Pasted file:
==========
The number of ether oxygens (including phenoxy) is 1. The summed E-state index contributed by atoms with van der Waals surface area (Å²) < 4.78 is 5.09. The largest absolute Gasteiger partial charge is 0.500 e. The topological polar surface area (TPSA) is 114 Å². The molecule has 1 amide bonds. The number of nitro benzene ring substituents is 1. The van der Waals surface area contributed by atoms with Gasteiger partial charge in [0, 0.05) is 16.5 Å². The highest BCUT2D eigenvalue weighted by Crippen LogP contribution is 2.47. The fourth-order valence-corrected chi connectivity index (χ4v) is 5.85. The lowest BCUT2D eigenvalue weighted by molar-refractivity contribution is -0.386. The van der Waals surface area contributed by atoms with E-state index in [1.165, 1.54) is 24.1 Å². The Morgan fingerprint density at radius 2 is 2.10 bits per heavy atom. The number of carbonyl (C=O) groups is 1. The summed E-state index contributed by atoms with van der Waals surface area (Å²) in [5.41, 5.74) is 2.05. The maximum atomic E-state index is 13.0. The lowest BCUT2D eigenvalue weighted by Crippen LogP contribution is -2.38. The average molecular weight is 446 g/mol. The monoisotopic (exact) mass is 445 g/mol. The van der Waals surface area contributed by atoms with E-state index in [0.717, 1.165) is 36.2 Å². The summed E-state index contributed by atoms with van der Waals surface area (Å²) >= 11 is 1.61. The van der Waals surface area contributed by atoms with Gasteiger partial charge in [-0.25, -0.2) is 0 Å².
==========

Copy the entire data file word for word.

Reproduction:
The number of ether oxygens (including phenoxy) is 1. The summed E-state index contributed by atoms with van der Waals surface area (Å²) < 4.78 is 5.09. The largest absolute Gasteiger partial charge is 0.500 e. The topological polar surface area (TPSA) is 114 Å². The molecule has 1 amide bonds. The number of nitro benzene ring substituents is 1. The van der Waals surface area contributed by atoms with Gasteiger partial charge in [0, 0.05) is 16.5 Å². The highest BCUT2D eigenvalue weighted by Crippen LogP contribution is 2.47. The fourth-order valence-corrected chi connectivity index (χ4v) is 5.85. The lowest BCUT2D eigenvalue weighted by molar-refractivity contribution is -0.386. The van der Waals surface area contributed by atoms with E-state index in [1.165, 1.54) is 24.1 Å². The Morgan fingerprint density at radius 2 is 2.10 bits per heavy atom. The number of carbonyl (C=O) groups is 1. The summed E-state index contributed by atoms with van der Waals surface area (Å²) in [5.41, 5.74) is 2.05. The maximum atomic E-state index is 13.0. The lowest BCUT2D eigenvalue weighted by Crippen LogP contribution is -2.38. The average molecular weight is 446 g/mol. The monoisotopic (exact) mass is 445 g/mol. The van der Waals surface area contributed by atoms with E-state index in [0.717, 1.165) is 36.2 Å². The summed E-state index contributed by atoms with van der Waals surface area (Å²) >= 11 is 1.61. The van der Waals surface area contributed by atoms with Gasteiger partial charge in [-0.25, -0.2) is 0 Å².